My unforgettable pair of shoes were my huge black doc martens that I wore when I was 16 going on 17.  They were part of my slightly hippy chick era and I used to wear them with leggings an awful lot.  My mum said they made my legs look like golf clubs but I chose to ignore her and wore and loved them anyway.  I even made my own shoe laces with a system of coloured threads and weaving, I thought they looked fabulous. Some people painted their Docs, I never had enough confidence to actually go that far, I simply customised the laces – which is probably quite a good half way house between ‘Way out man!’ and ‘I’m not shouting too loudly cos if I do, I’ll look stupid’.  I wish I still had them, they were comfy as cushions on my feet and were waterproof and went with anything, or at least I thought they went with everything.  My long taselled patterned hippy skirt looked great with them (I think…..).  Mind you, when you’re young, I think it’s possible to carry almost anything off.  Now I’m getting all wistful and feeling like an old git, which I am, a little I suppose. One thing I remember very fondly about my Docs was that they hurt my feet like hell at first, but my dad quite literally sat in front of the tv massaging the leather with some sort of grease or other until the leather softened up enough so that they didn’t give me massive blisters.  Very thoughtful, and they did fit like a glove after that.  I trekked many a mile in those shoes, to friend’s houses, up and over windswept hills – in particular on a walk when a whole bunch of us stayed up all night and climbed a hill on the longest day of the year to watch the sunrise.  I remember seeing the mist lying like a sea between the higher ground bumps.  Mum once said that mist like that looks like sleeping ghosts.  I love that imagery. I suspect the boots probably cracked over time, I was never very good at keeping up with polishing them, I’m still rubbish at shoe maintainance.  They were great though, a little bit of rebellion against the very straight style I was brought up with.  One day I’ll get another pair, and then I might actually paint flowers all over them, and make funny coloured laces again.  I think I’m old enough to be undignified and not worry about it so much this time round.  Hell!  I might even dye my hair with pink streaks, like I always wanted to but never dared.  I think I might like being old and mad after all.  The self conscious years of trying to look trendy (or purposefully none-trendy) are long gone, but the old yearning for these funniosity boots still remains.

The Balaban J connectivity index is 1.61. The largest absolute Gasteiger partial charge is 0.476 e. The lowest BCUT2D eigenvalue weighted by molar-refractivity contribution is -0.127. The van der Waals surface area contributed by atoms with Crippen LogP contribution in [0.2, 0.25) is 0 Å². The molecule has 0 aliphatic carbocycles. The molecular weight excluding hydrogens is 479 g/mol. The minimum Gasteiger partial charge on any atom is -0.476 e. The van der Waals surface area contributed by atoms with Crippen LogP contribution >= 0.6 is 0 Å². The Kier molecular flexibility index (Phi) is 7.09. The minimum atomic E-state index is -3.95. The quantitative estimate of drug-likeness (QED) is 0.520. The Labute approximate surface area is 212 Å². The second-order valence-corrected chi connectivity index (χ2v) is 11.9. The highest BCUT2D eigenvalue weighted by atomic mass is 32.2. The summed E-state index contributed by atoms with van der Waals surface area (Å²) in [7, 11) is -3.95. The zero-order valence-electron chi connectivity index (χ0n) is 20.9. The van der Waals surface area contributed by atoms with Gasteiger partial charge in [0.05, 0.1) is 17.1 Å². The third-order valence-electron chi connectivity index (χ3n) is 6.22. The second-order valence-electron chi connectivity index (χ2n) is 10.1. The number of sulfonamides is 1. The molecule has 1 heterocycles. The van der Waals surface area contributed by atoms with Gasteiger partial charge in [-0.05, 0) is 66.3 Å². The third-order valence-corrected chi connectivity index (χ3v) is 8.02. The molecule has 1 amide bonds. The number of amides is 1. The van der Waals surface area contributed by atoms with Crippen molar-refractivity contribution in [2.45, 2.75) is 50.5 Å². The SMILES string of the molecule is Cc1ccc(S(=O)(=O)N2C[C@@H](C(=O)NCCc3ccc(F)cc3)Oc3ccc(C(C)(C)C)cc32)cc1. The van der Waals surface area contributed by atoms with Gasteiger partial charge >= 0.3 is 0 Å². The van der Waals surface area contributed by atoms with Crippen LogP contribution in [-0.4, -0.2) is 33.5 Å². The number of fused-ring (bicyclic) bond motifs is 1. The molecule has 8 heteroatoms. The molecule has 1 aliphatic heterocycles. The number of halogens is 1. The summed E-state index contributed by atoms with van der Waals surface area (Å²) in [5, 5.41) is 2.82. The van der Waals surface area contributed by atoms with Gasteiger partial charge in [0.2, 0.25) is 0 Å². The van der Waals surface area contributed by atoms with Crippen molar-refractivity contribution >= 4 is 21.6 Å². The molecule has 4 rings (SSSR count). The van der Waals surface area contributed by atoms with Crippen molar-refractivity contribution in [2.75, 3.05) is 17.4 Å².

The next one was really difficult for me.  I usually write with my own voice, or a more serious version of myself if I’m required to write something that isn’t actually tongue in cheek.  This task had me writing in the style of….

Your narrator is an old man, benevolent and wise. He is not omnipresent (i.e. he can’t tell you what is in your character’s head), but sits at a distance and gives the reader a sense of feelings, etc., through physical description. He is watching tourists in a café. Write as your narrator.
It was really, really difficult and I don’t know how well it comes across really, at least I tried!  I have edited very slightly.